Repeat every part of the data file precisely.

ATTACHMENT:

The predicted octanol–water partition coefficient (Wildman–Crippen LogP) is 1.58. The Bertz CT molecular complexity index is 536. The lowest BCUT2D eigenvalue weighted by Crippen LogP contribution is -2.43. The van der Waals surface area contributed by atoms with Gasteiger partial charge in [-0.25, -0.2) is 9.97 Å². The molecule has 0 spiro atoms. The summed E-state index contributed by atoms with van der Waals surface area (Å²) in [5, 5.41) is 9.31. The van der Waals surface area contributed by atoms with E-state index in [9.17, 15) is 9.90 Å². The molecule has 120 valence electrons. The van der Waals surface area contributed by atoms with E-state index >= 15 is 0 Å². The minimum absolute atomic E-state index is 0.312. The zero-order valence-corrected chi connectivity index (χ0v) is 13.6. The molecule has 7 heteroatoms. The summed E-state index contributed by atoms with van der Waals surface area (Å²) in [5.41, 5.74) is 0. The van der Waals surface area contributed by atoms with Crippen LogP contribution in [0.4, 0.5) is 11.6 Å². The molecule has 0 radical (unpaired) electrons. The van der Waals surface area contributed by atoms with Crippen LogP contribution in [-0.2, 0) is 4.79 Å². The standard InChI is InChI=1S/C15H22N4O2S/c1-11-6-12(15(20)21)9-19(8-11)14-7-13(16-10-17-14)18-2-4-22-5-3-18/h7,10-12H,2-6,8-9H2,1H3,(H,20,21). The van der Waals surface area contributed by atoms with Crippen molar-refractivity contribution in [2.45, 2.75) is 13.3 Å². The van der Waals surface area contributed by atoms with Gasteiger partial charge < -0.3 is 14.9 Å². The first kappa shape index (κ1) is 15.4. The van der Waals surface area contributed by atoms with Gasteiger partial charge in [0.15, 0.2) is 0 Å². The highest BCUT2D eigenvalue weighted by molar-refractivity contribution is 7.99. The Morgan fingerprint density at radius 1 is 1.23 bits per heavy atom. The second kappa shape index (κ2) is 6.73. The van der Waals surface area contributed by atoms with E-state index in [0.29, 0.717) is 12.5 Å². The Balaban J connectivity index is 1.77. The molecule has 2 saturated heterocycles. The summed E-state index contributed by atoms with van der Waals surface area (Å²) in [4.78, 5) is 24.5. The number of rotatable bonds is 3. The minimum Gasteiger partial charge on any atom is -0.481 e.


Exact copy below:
The predicted octanol–water partition coefficient (Wildman–Crippen LogP) is 1.58. The Bertz CT molecular complexity index is 536. The lowest BCUT2D eigenvalue weighted by Crippen LogP contribution is -2.43. The van der Waals surface area contributed by atoms with Gasteiger partial charge in [-0.25, -0.2) is 9.97 Å². The molecule has 0 spiro atoms. The summed E-state index contributed by atoms with van der Waals surface area (Å²) in [5, 5.41) is 9.31. The van der Waals surface area contributed by atoms with E-state index in [9.17, 15) is 9.90 Å². The molecule has 120 valence electrons. The van der Waals surface area contributed by atoms with E-state index >= 15 is 0 Å². The minimum absolute atomic E-state index is 0.312. The zero-order valence-corrected chi connectivity index (χ0v) is 13.6. The molecule has 7 heteroatoms. The summed E-state index contributed by atoms with van der Waals surface area (Å²) in [5.41, 5.74) is 0. The van der Waals surface area contributed by atoms with Crippen LogP contribution in [0.4, 0.5) is 11.6 Å². The molecule has 0 radical (unpaired) electrons. The van der Waals surface area contributed by atoms with Crippen LogP contribution in [-0.2, 0) is 4.79 Å². The standard InChI is InChI=1S/C15H22N4O2S/c1-11-6-12(15(20)21)9-19(8-11)14-7-13(16-10-17-14)18-2-4-22-5-3-18/h7,10-12H,2-6,8-9H2,1H3,(H,20,21). The van der Waals surface area contributed by atoms with Crippen molar-refractivity contribution in [2.45, 2.75) is 13.3 Å². The van der Waals surface area contributed by atoms with Gasteiger partial charge < -0.3 is 14.9 Å². The first kappa shape index (κ1) is 15.4. The van der Waals surface area contributed by atoms with Gasteiger partial charge in [0.15, 0.2) is 0 Å². The highest BCUT2D eigenvalue weighted by molar-refractivity contribution is 7.99. The Morgan fingerprint density at radius 1 is 1.23 bits per heavy atom. The second kappa shape index (κ2) is 6.73. The van der Waals surface area contributed by atoms with E-state index in [0.29, 0.717) is 12.5 Å². The Balaban J connectivity index is 1.77. The molecule has 2 saturated heterocycles. The summed E-state index contributed by atoms with van der Waals surface area (Å²) in [4.78, 5) is 24.5. The number of rotatable bonds is 3. The minimum Gasteiger partial charge on any atom is -0.481 e.